Growth and Failure.Posted: July 4, 2012 | |
That, my friends, is a cucumber. A cucumber left on the vine far too long, left to turn bitter (no, no…like, REALLY bitter) out of our refusal to embark on understanding how to harvest our garden. See, our cucumbers grow curly. No one we’ve talked to knows why. So, we developed a theory just like any novice gardener should (ha!): When they straighten out, they’re ready to pick. Never mind that they yellow in the process. Disregard the fact that by the time they’re straight they’re white on one side. Just let them straighten and clearly things will work out. Or not.
It was one of those mistakes that smacks the hubris right out of you. After snipping all the cucumbers from the plant, I sat down and googled our crookneck squash. I googled when to harvest and how, and then I diligently pruned away the withering bits from this garden behemoth, piling them against the cucumbers like a zero sum equation. I hope mites or beetles or spiders don’t crawl into the little hollow holes left behind from my pruning. I tried to bend the stalks into the earth. They wouldn’t stick, though. The earth wouldn’t hold them. I quit trying.
Which is all to say, that this little makeshift attempt at the beginnings of an urban homestead feel a lot like the rest of our lives these days. I’ve started a phenomenal new job (you can click here to read about the work this organization does…truly, it is humbling to add my voice to their endeavors) and, though this is something we have collectively worked towards for years, embarking on this new chapter still feels sudden. It’s like my first day of school all over again or, you know, crouching before our first vegetable and herb garden: I am astonished by the growth that’s already transpired, awed by the possibility for future growth, and completely unnerved about how to harvest it all, how to harness it into sustenance and sustainability and satisfaction.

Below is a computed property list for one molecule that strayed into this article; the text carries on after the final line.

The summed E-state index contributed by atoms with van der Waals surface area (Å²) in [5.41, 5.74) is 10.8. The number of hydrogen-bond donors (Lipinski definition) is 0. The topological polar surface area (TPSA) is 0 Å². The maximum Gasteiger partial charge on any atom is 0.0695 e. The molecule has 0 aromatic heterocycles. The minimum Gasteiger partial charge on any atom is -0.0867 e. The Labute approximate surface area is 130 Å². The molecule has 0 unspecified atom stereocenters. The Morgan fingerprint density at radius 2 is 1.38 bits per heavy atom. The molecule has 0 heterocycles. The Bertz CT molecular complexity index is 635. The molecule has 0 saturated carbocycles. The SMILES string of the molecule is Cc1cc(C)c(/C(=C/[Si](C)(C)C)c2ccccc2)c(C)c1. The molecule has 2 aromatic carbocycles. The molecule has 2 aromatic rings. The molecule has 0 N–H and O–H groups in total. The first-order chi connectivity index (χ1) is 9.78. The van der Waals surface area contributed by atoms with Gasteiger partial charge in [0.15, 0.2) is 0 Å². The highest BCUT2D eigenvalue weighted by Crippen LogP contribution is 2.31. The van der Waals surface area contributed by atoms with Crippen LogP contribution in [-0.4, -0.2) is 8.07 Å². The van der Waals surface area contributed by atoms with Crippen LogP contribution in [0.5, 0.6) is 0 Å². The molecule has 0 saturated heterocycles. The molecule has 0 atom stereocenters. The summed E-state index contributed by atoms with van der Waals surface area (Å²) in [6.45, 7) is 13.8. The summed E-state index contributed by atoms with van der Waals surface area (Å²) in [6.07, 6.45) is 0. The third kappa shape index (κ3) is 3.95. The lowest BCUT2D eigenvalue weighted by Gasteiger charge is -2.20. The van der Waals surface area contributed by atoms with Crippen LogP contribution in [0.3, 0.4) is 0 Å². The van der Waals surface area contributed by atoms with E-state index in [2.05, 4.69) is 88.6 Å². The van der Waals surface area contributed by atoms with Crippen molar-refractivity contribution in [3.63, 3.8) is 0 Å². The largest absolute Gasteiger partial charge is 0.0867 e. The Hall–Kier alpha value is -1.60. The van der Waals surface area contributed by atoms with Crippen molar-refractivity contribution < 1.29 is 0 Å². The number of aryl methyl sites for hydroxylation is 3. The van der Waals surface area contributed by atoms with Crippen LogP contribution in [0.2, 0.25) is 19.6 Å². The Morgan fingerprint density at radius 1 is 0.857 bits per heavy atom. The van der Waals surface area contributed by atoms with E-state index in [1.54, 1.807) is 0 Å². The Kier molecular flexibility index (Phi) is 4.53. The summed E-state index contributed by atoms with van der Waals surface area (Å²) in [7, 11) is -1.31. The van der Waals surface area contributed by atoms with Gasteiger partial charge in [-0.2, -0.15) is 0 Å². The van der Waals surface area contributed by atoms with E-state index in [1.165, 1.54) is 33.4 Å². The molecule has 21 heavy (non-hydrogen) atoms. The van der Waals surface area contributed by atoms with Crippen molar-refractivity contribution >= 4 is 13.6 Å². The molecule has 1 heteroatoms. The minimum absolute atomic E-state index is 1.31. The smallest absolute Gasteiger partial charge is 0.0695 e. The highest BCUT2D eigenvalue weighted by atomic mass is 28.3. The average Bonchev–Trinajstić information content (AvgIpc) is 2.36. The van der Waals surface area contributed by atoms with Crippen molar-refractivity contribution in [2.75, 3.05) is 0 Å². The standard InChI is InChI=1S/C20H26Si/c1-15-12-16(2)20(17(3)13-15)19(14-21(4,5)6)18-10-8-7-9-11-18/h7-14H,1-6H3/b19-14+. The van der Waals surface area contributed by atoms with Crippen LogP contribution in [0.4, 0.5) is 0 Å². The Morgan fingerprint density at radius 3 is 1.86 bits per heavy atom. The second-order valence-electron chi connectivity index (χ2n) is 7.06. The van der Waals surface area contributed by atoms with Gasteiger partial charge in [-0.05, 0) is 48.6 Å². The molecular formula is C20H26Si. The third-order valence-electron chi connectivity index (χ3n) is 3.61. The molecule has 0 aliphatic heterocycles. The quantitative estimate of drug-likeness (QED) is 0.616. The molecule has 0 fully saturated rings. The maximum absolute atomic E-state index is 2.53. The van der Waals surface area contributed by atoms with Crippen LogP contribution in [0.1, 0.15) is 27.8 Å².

This garden is ours insofar as we all water it, we all talk about it, we all eat from it. It is mine, though, insofar as I’m the person who needed it. I’m the person who came home with a trunk full of soil and starters, and I’m the person who turned bookshelves on their sides and dared to unstack pots (hello, spiders) and such until we had enough planters for a small series of raised beds. I’m the person who, a year out of college–a year out of a nine year long journey to complete college–still felt lost. I needed growth to be visible. I needed to be reminded constantly that growth requires patience and gentleness and care and steadfastness. And so I planted a garden. She of the black thumbs spent an afternoon under the sun, pulling a tangled metaphor from my head until it lay before me to see. And on days and during weeks when I felt stuck/stupid/useless/purposeless/ashamed/guilty/lost/countless-other-feelings-that-come-from-struggling-to-find-a-job , I watered that garden and pruned those earnest plants and snipped those tender herbs and felt calm, remembered that we are earth through and through, that we are the stuff of stars, that it is all, really, a zero sum equation.
It is not a coincidence that after my first official day at my new job I finally decided to cut the cucumbers and taste just how far we’d let them go. It is not a coincidence that tonight as the sun drifted behind the brick wall at the back of our yard I finally took the time to read about the rest of our plants. Their growth is in me. It always was, but now I can feel it. So now I can give it back, I can help them grow.